Somewhere I have never travelled

I was photographing my globe for Project 365 and it made me think of my favourite (okay one of my favourite) ee cummings poems. His words always feel, not like poetry, not like music but like magical spells to me. I have a beautiful two-part hard cover collection of his poems on my bookshelf – after my camera it is the first thing I would grab in a fire.

somewhere i have never travelled

somewhere i have never travelled, gladly beyond
any experience,your eyes have their silence:
in your most frail gesture are things which enclose me,
or which i cannot touch because they are too near

your slightest look easily will unclose me
though i have closed myself as fingers,
you open always petal by petal myself as Spring opens
(touching skilfully,mysteriously) her first rose

or if your wish be to close me, i and
my life will shut very beautifully, suddenly,
as when the heart of this flower imagines
the snow carefully everywhere descending;

nothing which we are to perceive in this world equals
the power of your intense fragility: whose texture
compels me with the color of its countries,
rendering death and forever with each breathing

(i do not know what it is about you that closes
and opens; only something in me understands
the voice of your eyes is deeper than all roses)
nobody,not even the rain,has such small hands

I also went to the Exclusive Books sale this weekend and for less than R120 I picked up copies of Great Expectations (which I used to own but some borrowed it and never gave it back), Tess of D’Urbevilles and The Bell Jar. I do however have about 20 other books which I have bought or received waiting to be read – I have to start catching the Gautrain to work so I have enough time to read.

Some of my finds at the Exclusive Books sale this weekend - Tess of D'Urbevilles, Great Expectations and The Bell Jar.
Tess of D'Urbevilles is mentioned several times in the special note at the beginning of my copy of Madame Bovary, which is why it caught my eye.

From my bookshelf

I am now searching for an antique copy of Madame Bovary to add to my antique collection.

Those who know me know that there are three things which I can talk about incessantly: photography, travel and books. And since I believe books are magical, holy objects they deserve a regular spot on this blog. Those of you who read a lot will know that the name of this blog is derived from my best book of all time – The Unbearable Lightness of Being by Milan Kundera. However since the concept of ‘lightness of being’ is very different in the book to what I would like to achieve in this little corner of cyberspace I will not dwell on it much…only urge you to read it.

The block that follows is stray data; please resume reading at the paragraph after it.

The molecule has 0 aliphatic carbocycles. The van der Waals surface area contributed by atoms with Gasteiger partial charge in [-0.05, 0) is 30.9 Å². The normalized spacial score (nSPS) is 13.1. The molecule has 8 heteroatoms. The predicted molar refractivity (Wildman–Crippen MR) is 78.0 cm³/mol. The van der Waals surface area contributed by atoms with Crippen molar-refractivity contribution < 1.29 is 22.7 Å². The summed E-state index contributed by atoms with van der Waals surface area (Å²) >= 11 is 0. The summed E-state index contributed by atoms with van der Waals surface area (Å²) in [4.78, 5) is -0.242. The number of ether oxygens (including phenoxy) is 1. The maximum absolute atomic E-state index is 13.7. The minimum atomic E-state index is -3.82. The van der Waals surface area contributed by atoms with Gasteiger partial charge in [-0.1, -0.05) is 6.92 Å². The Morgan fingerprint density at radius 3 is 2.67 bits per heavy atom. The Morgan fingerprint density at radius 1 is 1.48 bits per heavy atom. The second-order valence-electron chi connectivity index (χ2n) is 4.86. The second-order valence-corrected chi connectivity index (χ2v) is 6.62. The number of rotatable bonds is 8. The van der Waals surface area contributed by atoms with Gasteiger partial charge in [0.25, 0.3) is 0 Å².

So the first book to be featured is Madame Bovary, by Gustave Flaubert. For the past two years I have been trying to read as many classics as possible although they are not always easy. But after watching Little Children with Kate Winslet, in which the book is discussed, I was really intrigued and read it a few months ago. I was floored. It is beautifully written and I could not put it down even though I had been expecting to struggle through it. I will very shamefully admit that sometimes I find the classics a little, well, um boring. A little tedious. Especially when they describe some scandalous act in such a way that your 21st century mind sometimes struggles to work out what on earth they are talking about; needless to say the description of love affairs and all things bedroom related  in 18th and 19th century literature leaves, well, everything up to the imagination.
Emma Bovary is quite possibly one of my favourite literary characters even though she is vain, sees herself as superior to others, and loves material things. Towards the end of the book it becomes harder and harder to sympathise with her as she throws herself and her family deeper into trouble. But the entire time I read the book I could not help thinking how I would have fared in similar circumstances. It is easy to criticize Emma for the mistakes she makes when you are a woman living in today’s modern world, with all the freedom that the intelligent and frustrated Emma desperately longs for. She, growing up in the countryside in France in the 1850s, did not have the freedom to move to Paris on her own, to go to parties and to live a little (she is after all young), or to divorce the husband she did not love.
This feature is not intended as a book review, just a space for me to say a little about the books I love. I would be thrilled to hear other’s comments and thoughts too – sort of a comment-thread book club if you will.
To end of here is my favourite quote from the book; it is Emma describing her husband: “Charles’s conversation was commonplace as a street pavement, and everyone’s ideas trooped through it in their everyday garb, without exciting emotion, laughter or thought”.